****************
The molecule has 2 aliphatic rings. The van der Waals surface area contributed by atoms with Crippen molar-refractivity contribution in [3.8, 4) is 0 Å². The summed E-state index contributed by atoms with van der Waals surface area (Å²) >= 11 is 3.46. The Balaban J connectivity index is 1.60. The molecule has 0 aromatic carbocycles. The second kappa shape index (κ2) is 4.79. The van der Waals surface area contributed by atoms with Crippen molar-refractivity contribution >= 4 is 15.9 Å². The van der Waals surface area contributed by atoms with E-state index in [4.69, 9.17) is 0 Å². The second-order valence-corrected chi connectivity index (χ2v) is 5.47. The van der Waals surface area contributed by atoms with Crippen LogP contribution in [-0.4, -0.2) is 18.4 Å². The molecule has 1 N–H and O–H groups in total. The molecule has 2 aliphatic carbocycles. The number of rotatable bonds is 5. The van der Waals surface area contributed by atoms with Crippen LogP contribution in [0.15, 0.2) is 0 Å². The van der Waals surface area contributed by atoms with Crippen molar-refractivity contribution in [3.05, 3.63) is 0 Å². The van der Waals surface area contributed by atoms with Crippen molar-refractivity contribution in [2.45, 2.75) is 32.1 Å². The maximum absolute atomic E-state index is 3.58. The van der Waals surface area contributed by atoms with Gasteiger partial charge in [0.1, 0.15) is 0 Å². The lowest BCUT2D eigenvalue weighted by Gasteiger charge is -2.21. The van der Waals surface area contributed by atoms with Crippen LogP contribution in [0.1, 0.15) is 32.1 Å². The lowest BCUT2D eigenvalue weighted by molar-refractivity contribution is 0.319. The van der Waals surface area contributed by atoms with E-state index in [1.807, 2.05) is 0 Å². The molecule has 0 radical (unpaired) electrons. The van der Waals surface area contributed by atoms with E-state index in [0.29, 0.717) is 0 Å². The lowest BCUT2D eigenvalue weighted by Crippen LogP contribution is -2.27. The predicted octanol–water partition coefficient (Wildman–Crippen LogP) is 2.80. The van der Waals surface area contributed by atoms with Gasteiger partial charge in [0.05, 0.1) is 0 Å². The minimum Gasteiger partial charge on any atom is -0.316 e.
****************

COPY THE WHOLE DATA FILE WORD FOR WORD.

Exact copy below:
The molecule has 2 aliphatic rings. The van der Waals surface area contributed by atoms with Crippen molar-refractivity contribution in [3.8, 4) is 0 Å². The summed E-state index contributed by atoms with van der Waals surface area (Å²) >= 11 is 3.46. The Balaban J connectivity index is 1.60. The molecule has 0 aromatic carbocycles. The second kappa shape index (κ2) is 4.79. The van der Waals surface area contributed by atoms with Crippen molar-refractivity contribution >= 4 is 15.9 Å². The van der Waals surface area contributed by atoms with E-state index in [4.69, 9.17) is 0 Å². The second-order valence-corrected chi connectivity index (χ2v) is 5.47. The van der Waals surface area contributed by atoms with Crippen LogP contribution in [-0.4, -0.2) is 18.4 Å². The molecule has 1 N–H and O–H groups in total. The molecule has 2 aliphatic carbocycles. The number of rotatable bonds is 5. The van der Waals surface area contributed by atoms with Crippen LogP contribution in [0.15, 0.2) is 0 Å². The van der Waals surface area contributed by atoms with Crippen molar-refractivity contribution in [3.05, 3.63) is 0 Å². The van der Waals surface area contributed by atoms with Crippen molar-refractivity contribution in [2.45, 2.75) is 32.1 Å². The maximum absolute atomic E-state index is 3.58. The van der Waals surface area contributed by atoms with Gasteiger partial charge in [0.1, 0.15) is 0 Å². The lowest BCUT2D eigenvalue weighted by Gasteiger charge is -2.21. The van der Waals surface area contributed by atoms with Crippen LogP contribution in [0.1, 0.15) is 32.1 Å². The lowest BCUT2D eigenvalue weighted by molar-refractivity contribution is 0.319. The van der Waals surface area contributed by atoms with E-state index in [1.807, 2.05) is 0 Å². The molecule has 0 radical (unpaired) electrons. The van der Waals surface area contributed by atoms with E-state index in [0.29, 0.717) is 0 Å². The lowest BCUT2D eigenvalue weighted by Crippen LogP contribution is -2.27. The predicted octanol–water partition coefficient (Wildman–Crippen LogP) is 2.80. The van der Waals surface area contributed by atoms with Gasteiger partial charge in [0.05, 0.1) is 0 Å². The minimum Gasteiger partial charge on any atom is -0.316 e.